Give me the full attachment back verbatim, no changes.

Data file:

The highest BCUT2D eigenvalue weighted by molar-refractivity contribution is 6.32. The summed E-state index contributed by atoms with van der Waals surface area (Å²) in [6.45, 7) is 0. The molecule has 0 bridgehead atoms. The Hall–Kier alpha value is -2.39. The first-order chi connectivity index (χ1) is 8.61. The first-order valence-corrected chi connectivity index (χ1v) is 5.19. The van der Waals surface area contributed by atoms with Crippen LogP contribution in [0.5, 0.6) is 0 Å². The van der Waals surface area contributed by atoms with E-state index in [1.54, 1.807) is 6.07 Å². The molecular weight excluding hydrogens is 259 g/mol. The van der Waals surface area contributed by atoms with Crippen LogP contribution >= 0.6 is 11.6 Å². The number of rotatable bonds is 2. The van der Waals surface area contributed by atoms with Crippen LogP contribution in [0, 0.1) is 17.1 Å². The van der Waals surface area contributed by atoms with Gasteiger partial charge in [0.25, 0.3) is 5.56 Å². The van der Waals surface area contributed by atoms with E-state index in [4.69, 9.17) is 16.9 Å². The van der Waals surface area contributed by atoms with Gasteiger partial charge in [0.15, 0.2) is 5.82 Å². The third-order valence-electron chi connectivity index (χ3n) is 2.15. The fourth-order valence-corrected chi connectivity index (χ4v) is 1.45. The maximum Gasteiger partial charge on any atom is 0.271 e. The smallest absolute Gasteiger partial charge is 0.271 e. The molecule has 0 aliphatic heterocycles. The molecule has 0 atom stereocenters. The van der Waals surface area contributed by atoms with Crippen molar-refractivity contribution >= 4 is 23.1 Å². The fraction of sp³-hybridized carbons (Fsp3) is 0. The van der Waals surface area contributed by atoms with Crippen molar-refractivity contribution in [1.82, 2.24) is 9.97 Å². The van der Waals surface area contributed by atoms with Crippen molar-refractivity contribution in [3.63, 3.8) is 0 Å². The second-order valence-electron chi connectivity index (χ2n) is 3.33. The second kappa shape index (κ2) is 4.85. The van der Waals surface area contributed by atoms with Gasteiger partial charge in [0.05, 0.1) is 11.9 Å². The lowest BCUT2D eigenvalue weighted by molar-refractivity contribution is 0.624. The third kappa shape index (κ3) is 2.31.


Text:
The highest BCUT2D eigenvalue weighted by molar-refractivity contribution is 6.32. The summed E-state index contributed by atoms with van der Waals surface area (Å²) in [6.45, 7) is 0. The molecule has 0 bridgehead atoms. The Hall–Kier alpha value is -2.39. The first-order chi connectivity index (χ1) is 8.61. The first-order valence-corrected chi connectivity index (χ1v) is 5.19. The van der Waals surface area contributed by atoms with Crippen LogP contribution in [0.5, 0.6) is 0 Å². The van der Waals surface area contributed by atoms with E-state index in [1.54, 1.807) is 6.07 Å². The molecular weight excluding hydrogens is 259 g/mol. The van der Waals surface area contributed by atoms with Crippen LogP contribution >= 0.6 is 11.6 Å². The number of rotatable bonds is 2. The van der Waals surface area contributed by atoms with Crippen LogP contribution in [0, 0.1) is 17.1 Å². The van der Waals surface area contributed by atoms with Gasteiger partial charge in [0.25, 0.3) is 5.56 Å². The van der Waals surface area contributed by atoms with E-state index in [4.69, 9.17) is 16.9 Å². The van der Waals surface area contributed by atoms with Gasteiger partial charge in [0.15, 0.2) is 5.82 Å². The third-order valence-electron chi connectivity index (χ3n) is 2.15. The fourth-order valence-corrected chi connectivity index (χ4v) is 1.45. The maximum Gasteiger partial charge on any atom is 0.271 e. The smallest absolute Gasteiger partial charge is 0.271 e. The molecule has 0 aliphatic heterocycles. The molecule has 0 atom stereocenters. The van der Waals surface area contributed by atoms with Crippen molar-refractivity contribution >= 4 is 23.1 Å². The fraction of sp³-hybridized carbons (Fsp3) is 0. The van der Waals surface area contributed by atoms with Crippen molar-refractivity contribution in [1.82, 2.24) is 9.97 Å². The van der Waals surface area contributed by atoms with Crippen molar-refractivity contribution in [3.63, 3.8) is 0 Å². The second-order valence-electron chi connectivity index (χ2n) is 3.33. The second kappa shape index (κ2) is 4.85. The van der Waals surface area contributed by atoms with Gasteiger partial charge in [0.05, 0.1) is 11.9 Å². The lowest BCUT2D eigenvalue weighted by molar-refractivity contribution is 0.624. The third kappa shape index (κ3) is 2.31.